the more	usual convention.)

       All the options and command line	arguments you give  are	 processed  in
       sequential order.  The order makes a difference when the	`-x' option is


       -h     List all options,	with brief explanations.


       -s file
	       Read symbol table from file file.


       -e file
	       Use file	file as	the executable file to execute when  appropri-
	      ate,  and	 for  examining	 pure  data in conjunction with	a core

	       Read symbol table from file file	and use	it as  the  executable


       -c file
	       Use file	file as	a core dump to examine.


       -x file
	       Execute GDB commands from file file.


       -d directory
	       Add directory to	the path to search for source files.


       -n     Do  not  execute	commands  from	any  `.gdbinit'	initialization
	      files.  Normally,	the commands in	these files are	executed after
	      all the command options and arguments have been processed.


       -q     ``Quiet''.   Do  not  print  the introductory and	copyright mes-
	      sages.  These messages are also suppressed in batch mode.

       -batch Run in batch mode.  Exit with status 0 after processing all  the
	      command files specified with `-x'	(and `.gdbinit', if not	inhib-
	      ited).  Exit with	nonzero	status if an error occurs in executing
	      the GDB commands in the command files.

	      Batch  mode may be useful	for running GDB	as a filter, for exam-
	      ple to download and run a	program	on another computer; in	 order
	      to make this more	useful,	the message

	      Program exited normally.

	      (which is	ordinarily issued whenever a program running under GDB
	      control terminates) is not issued	when running in	batch mode.

	       Run GDB using directory as its working  directory,  instead  of
	      the current directory.


       -f     Emacs  sets  this	 option	 when it runs GDB as a subprocess.  It
	      tells GDB	to output the full file	name  and  line	 number	 in  a
	      standard,	 recognizable  fashion each time a stack frame is dis-
	      played (which includes each time the program stops).  This  rec-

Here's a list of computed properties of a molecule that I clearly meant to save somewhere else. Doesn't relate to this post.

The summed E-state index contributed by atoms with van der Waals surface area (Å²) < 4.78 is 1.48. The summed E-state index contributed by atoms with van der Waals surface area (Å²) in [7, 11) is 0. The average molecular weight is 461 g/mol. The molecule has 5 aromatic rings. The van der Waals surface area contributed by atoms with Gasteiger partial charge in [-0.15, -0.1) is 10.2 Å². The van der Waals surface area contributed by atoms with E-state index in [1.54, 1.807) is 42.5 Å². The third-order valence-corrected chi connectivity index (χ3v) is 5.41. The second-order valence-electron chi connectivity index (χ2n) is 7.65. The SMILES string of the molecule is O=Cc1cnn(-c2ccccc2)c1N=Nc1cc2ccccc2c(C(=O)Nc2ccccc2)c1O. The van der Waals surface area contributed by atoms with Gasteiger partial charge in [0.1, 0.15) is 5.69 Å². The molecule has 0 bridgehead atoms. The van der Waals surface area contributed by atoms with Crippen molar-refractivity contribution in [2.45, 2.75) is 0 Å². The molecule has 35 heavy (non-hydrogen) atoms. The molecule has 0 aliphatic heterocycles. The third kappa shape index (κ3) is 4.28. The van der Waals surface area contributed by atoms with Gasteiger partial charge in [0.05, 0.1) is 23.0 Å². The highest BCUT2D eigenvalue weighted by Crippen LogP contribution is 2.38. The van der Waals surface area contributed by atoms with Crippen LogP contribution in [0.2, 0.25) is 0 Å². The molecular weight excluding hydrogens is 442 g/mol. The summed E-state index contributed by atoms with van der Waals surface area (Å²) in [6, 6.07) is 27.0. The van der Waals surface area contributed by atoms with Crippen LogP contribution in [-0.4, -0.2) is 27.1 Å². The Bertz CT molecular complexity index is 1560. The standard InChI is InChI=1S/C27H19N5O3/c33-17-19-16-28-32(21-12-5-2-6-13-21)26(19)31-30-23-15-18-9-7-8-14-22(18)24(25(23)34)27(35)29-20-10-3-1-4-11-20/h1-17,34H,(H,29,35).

ognizable	 format	 looks like two	`\032' characters, followed by
	      the file name, line number and character position	 separated  by
	      colons,  and a newline.  The Emacs-to-GDB	interface program uses
	      the two `\032' characters	as a signal to display the source code
	      for the frame.

       -b bps  Set the line speed (baud	rate or	bits per second) of any	serial
	      interface	used by	GDB for	remote debugging.

	       Run using device	for your program's standard input and  output.

       `gdb'  entry in info; Using GDB:	A Guide	to the GNU Source-Level	Debug-
       ger, Richard M. Stallman	and Roland H. Pesch, July 1991.

       Copyright (c) 1991 Free Software	Foundation, Inc.

       Permission is granted to	make and distribute verbatim  copies  of  this
       manual  provided	 the  copyright	 notice	and this permission notice are
       preserved on all	copies.

       Permission is granted to	copy and distribute modified versions of  this
       manual  under  the  conditions  for verbatim copying, provided that the
       entire resulting	derived	work is	distributed under the terms of a  per-
       mission notice identical	to this	one.

       Permission  is granted to copy and distribute translations of this man-
       ual into	another	language, under	the above conditions for modified ver-
       sions,  except  that this permission notice may be included in transla-
       tions approved by the Free Software Foundation instead of in the	origi-
       nal English.

GNU Tools			   4nov1991				gdb(1)